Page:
Information dominance "was not my experience in Iraq," says Capt. Robert Green, a member of the concept-writing team. "Our information technologies and our reconnaissance and surveillance and UAVs and those kinds of things played a critical role in the operations that we did, but they probably gave us, in my experience, maybe 10 percent of the information that we acquired. Most of the information that we got was from doing reconnaissance the old-fashioned way -- going out, looking with our eyes, listening with our ears and talking to people."


By Marjorie Censer
November 23, 2009 at 5:00 AM

Oshkosh announced last week it has already completed the Mine Resistant Ambush Protected All-Terrain Vehicles required in November. The company was set to produce 664 of the trucks this month.

The order was finished on Nov. 19, according to the announcement, which notes that November "marks the fifth consecutive month the company has exceeded the accelerated M-ATV delivery schedule.

"Oshkosh will continue to increase production to meet December's requirement of 1,000 vehicles, with output remaining at that high level through April 2010," the announcement continues.

By Marjorie Censer
November 23, 2009 at 5:00 AM

President Obama last week nominated Maria Sally Matiella to succeed Nelson Ford as the Army's assistant secretary for financial management.

Matiella, who most recently served as assistant chief financial officer for accounting at the Housing and Urban Development Department, has 29 years of federal employment behind her, according to the White House's announcement. She has also served as chief financial officer for the USDA Forest Service, as staff accountant for the Pentagon comptroller's office and as financial manager for the Defense Finance and Accounting Service. Matiella holds a bachelor's degree and a business degree from the University of Arizona, the announcement reads.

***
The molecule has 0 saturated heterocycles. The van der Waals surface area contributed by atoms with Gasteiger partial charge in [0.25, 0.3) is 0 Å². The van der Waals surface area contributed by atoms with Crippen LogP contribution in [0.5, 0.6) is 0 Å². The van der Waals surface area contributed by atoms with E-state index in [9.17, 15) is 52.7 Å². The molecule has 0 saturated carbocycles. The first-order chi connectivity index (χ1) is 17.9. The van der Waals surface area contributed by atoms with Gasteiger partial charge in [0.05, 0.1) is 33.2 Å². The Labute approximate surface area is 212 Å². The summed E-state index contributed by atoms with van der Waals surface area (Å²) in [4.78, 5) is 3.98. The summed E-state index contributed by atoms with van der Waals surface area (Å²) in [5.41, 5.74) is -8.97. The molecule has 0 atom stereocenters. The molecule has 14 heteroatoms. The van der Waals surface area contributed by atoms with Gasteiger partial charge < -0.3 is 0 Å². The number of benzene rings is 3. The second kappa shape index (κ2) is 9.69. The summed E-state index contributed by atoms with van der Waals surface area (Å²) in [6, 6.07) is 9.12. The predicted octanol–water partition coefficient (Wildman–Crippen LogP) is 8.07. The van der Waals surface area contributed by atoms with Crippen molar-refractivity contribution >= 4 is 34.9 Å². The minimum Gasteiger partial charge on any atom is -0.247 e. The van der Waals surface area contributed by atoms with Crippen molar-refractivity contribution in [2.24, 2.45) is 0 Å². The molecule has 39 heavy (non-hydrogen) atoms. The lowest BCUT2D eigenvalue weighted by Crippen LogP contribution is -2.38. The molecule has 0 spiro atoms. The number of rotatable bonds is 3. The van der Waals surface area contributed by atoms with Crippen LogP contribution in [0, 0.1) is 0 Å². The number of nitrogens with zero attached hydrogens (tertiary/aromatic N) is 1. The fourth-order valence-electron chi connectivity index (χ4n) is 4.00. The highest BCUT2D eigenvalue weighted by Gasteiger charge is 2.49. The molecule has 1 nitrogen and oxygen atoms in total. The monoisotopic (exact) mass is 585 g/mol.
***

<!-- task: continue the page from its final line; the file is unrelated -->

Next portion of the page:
By Zachary M. Peterson
November 23, 2009 at 5:00 AM

Pentagon acquisition chief Ashton Carter told reporters today that the logistical hurdles presented by a war in Afghanistan are second only to those that would be faced on the icy continent at the South Pole.

“Getting into Afghanistan, which we need to do as quickly as we can possibly do it, is very difficult because, as I always say, next to Antarctica Afghanistan is probably the most incommodious place from the logistics point of view to be trying to fight a war,” Carter said at a press round table at the Pentagon. “It's landlocked and rugged and the road network is much, much thinner than in Iraq.”

Fielding valuable equipment like Mine Resistant Ambush Protected vehicles and their lighter-weight cousins, M-ATVs, to the landlocked central Asian country is a continual challenge, Carter noted.

“We can produce MRAPs faster than we can get them to the soldiers,” he said. “It's not our production capability that limits the rate at which soldiers will get MRAPs or M-ATVs in Afghanistan. It's the rate at which you can ship them in there, get the soldiers back, trained and what limits that? Do you have enough concrete slab to park the trucks on? Where do you buy concrete in Afghanistan? You don't, you get it in Pakistan.”

By Marcus Weisgerber
November 20, 2009 at 5:00 AM

U.S. Special Operations Command today announced it is interested in ideas on an airborne system that can provide close air support to troops in contact, according to a government notice.

“The area of interest includes new ideas and innovative approaches to rapidly mature proven technologies to a production readiness state, as well as applications of existing ((commercial-off-the-shelf)) solutions that may be integrated onto an existing airframe,” the notice printed today in Federal Business Opportunities states. “Considerations include speed to field, integration complexity, Technical Readiness Level TRL level of solutions proposed, and overall mission capability provided.”

For years, the Pentagon has been trying to field as many airborne assets as possible to provide intelligence and fire support for troops in the ground. The Defense Department has maxed out its unmanned MQ-1 and MQ-9 production lines in an attempt to get the drones to the battlefield as soon as possible.